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body, or of anything like it. It has been carefully studied with all the resources of modern science, but examination shows nothing within it which is more like a bee than a mass of iron like an iron ship. This egg is not even fertilized, but it develops into a perfect worker, with all its wonderful structure and instincts, by virtue of something which it contained when it left the ovary of its mother. It is true that it is not left quite to itself, but is carefully attended and cared for by other bees; but everything which they do for it might be done just as well by delicate machinery, and the attention has no tendency whatever to manufacture a bee. Proper heat and access to air are as necessary as attention, and attention has no more power to produce a bee than air or heat.

No one who is familiar with marine animals can believe for an instant that the conditions to which an egg is exposed have anything whatever to do with the character of the animal to which it gives rise. We may artificially remove eggs from the ovaries of several different animals, fertilize them artificially, and then place them together in a tumbler of sea water, and expose them to exactly similar external conditions, yet each one will follow its own determined course, and we may rear in the same tumbler of water from eggs which are hardly distinguishable animals which have less in common than a dog and a bird.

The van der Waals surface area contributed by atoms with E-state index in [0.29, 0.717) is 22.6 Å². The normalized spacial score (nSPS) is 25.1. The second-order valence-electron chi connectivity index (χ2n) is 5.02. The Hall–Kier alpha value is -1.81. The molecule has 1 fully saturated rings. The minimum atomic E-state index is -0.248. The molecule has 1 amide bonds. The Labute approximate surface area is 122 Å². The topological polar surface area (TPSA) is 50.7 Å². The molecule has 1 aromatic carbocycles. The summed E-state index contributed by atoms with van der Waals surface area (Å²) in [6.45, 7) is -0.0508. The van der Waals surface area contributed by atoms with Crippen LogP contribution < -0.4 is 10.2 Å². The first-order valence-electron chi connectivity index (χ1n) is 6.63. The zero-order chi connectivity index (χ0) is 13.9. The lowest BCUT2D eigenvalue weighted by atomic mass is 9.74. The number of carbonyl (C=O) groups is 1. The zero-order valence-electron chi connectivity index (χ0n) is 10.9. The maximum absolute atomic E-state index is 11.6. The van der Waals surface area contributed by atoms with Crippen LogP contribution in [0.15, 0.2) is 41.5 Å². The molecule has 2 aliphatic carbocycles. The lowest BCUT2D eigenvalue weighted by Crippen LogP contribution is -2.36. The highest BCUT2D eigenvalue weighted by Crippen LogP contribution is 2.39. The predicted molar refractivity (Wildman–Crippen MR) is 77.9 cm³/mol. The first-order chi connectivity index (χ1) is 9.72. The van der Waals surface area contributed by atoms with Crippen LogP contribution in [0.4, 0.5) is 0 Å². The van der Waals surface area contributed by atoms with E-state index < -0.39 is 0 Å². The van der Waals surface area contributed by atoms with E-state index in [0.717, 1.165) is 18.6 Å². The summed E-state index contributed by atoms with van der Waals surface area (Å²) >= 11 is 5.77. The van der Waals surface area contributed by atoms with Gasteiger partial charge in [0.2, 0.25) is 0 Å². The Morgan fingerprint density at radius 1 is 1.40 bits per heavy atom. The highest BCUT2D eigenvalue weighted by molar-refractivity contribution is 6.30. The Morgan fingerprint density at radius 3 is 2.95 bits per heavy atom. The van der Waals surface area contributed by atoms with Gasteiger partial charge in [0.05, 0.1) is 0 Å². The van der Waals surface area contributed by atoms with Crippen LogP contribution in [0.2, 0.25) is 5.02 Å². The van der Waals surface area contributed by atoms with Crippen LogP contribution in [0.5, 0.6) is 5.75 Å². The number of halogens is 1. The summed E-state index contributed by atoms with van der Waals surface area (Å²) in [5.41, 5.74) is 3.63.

If there is no mystery in the performance by the complicated organs of an adult animal of all its complicated functions, what shall we say when we find the power to perform these functions existing in a latent state in the egg, without the corresponding organs?

This 13 the problem of heredity. In the mind of the naturalist the word calls up the greatest of all the wonders of the material universe: the existence, in a simple, unorganized egg, of a power to produce a definite adult animal, with all its characteristics, even down to the slightest accidental peculiarity of its parents; a power to reproduce in it all their habits and instincts, and even the slightest trick of speech or action.